Biff's assessment of his father's dreams is ultimately validated by the play at large. He argues his father's dreams were wrong because they were shallow, focusing only on a meaningless, empty idea of what a successful life should look like. For Willy Loman, success meant being liked by other people and being financially well-off, making Willy totally at the mercy of other people's validations of his behavior and life.
Personal happiness does not factor into this definition of success, making it hollow. Willy had no passion for salesmanship: he liked the image it gave him more than he liked actually doing the work. Biff notes that Willy seemed to enjoy doing work on the house more than selling products, suggesting Willy could have found happiness had he pursued a line of work closer to his own aptitudes and personality.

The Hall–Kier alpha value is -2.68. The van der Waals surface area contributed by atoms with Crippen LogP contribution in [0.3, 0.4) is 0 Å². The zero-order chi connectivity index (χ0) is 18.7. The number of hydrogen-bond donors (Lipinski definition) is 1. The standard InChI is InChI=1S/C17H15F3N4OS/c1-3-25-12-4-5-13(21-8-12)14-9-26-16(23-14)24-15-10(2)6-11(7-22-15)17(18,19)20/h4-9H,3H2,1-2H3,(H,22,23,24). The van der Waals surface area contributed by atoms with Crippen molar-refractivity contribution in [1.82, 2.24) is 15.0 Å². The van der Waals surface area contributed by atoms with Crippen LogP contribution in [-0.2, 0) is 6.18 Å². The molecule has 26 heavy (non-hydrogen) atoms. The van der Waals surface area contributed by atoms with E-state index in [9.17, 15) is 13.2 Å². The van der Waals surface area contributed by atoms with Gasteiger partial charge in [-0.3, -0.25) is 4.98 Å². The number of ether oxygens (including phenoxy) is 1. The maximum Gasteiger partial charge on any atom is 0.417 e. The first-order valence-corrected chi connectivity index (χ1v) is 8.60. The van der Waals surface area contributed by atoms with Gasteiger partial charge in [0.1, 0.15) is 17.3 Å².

In the end, Biff rejects his father's notions of success and sets out to forge his own unconventional path, while his brother Happy is seduced by the same warped idea of...
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